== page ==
To explore how public opinion on the Israeli-Palestinian conflict has changed through the years, a recent YouGov poll re-asked poll questions from before 2010 found in the Roper Center Polling Archive, as part of a series called Polls from the Past. The results show that some opinions have shifted substantially, though in conflicting ways: There are more-positive perceptions of the Palestinian people but also less support for a Palestinian state and a perception that there is less sympathy globally for the Palestinian position.
A 2002 Program on International Policy Attitudes poll found that Americans saw a near-even split in views on whether more countries support the Israeli or Palestinian position. Today, by a margin of two to one, more Americans think the Israeli position gets more support globally.
Consistent with that finding, just 47% of Americans say Palestinians should have their own state, down from 68% found by a 2009 Fox News/Opinion Dynamics poll. The share of Americans opposed to a Palestinian state hasn't changed much, but there has been a big increase in the share who say they don't know, to 35% from 19%. (Although the latest poll used the same wording as prior polls, differences in methodology could account for some of the increase in Americans selecting neutral options such as "no answer" or "don't know.")
A number of U.S. presidents over the years have tried to stop Israel from building new settlements in the West Bank. But Americans today have a dim view of President Joe Biden's ability to get Israel to stop. A 2003 Program on International Policy Attitudes/Knowledge Networks survey found that 45% of Americans thought the U.S. president at the time, George W. Bush, could get Israel to stop building new settlements, if he used all his available options. Now, only 22% say the same about President Joe Biden; 23% give no answer for Biden, compared to 8% for Bush.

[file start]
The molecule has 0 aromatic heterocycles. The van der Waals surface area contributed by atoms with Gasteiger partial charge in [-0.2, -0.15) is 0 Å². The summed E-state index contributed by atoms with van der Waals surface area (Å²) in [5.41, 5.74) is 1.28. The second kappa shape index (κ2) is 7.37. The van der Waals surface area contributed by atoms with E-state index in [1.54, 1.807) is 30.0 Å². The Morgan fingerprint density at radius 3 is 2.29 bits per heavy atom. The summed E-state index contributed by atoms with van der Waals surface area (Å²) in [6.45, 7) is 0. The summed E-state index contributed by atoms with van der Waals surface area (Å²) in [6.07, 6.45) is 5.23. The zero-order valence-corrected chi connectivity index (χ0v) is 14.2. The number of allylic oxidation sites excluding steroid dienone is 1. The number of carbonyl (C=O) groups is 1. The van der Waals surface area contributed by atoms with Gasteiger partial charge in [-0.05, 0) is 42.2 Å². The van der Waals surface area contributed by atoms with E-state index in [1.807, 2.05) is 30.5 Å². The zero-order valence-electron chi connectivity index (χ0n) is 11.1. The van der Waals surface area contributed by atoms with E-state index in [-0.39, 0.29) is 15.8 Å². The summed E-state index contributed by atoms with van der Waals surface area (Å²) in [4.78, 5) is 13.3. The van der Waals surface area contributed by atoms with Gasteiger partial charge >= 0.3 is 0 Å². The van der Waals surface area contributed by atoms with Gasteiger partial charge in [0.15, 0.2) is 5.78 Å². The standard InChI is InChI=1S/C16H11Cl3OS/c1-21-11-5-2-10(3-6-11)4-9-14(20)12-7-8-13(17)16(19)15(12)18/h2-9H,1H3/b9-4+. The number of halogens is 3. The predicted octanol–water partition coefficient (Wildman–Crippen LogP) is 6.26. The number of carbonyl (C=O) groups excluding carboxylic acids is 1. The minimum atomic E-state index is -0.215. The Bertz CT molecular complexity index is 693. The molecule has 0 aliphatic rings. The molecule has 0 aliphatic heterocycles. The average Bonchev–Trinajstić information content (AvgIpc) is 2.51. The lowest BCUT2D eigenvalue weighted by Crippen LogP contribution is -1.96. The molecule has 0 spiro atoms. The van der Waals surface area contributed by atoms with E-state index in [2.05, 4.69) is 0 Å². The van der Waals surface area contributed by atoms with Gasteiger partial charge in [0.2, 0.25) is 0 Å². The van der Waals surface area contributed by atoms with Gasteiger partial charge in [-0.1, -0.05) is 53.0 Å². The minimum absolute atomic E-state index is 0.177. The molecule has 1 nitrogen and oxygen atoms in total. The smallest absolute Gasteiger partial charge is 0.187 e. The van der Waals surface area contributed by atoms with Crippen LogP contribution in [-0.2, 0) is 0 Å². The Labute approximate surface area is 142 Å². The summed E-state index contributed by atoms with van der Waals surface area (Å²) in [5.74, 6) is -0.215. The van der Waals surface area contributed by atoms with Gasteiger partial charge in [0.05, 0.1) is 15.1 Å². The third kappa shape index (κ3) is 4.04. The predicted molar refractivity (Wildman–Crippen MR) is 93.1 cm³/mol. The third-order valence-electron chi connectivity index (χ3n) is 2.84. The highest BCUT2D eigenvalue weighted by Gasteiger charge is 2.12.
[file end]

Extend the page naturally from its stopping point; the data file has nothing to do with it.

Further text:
American attitudes toward Palestinians are negative but have improved since 2006, when a Search for Common Ground/Program on International Policy Attitudes poll found a net -56 attitude toward Palestinians' influence in the world. (That's the percentage point difference between the share of Americans who said Palestinians have a "mainly positive" influence and the share who said their influence was "mainly negative.") That score has improved to -33, the second biggest increase among the 13 groups or places polled, after France's improvement since that Iraq war-era poll.
Since 2009, far more Americans distinguish Hamas from the Palestinian people. A 2009 McClatchy/Ipsos-Public Affairs survey found that more Americans did not make a distinction between Hamas and the Palestinian people, than did (53% vs. 37%). After Hamas' attack on Israel last month, that looks very different: Now 48% make a distinction and 27% do not.
Methodology: This poll was conducted online on October 24 - 28, 2023 among 1,000 U.S. adult citizens. Respondents were selected from YouGov’s opt-in panel using sample matching. A random sample (stratified by gender, age, race, education, geographic region, and voter registration) was selected from the 2019 American Community Survey. The sample was weighted according to gender, age, race, education, 2020 election turnout and presidential vote, baseline party identification, and current voter registration status. Demographic weighting targets come from the 2019 American Community Survey. Baseline party identification is the respondent’s most recent answer given prior to November 1, 2022, and is weighted to the estimated distribution at that time (33% Democratic, 31% Republican). The margin of error for the overall sample is approximately 4%.
Image: Getty (Uriel Sinai)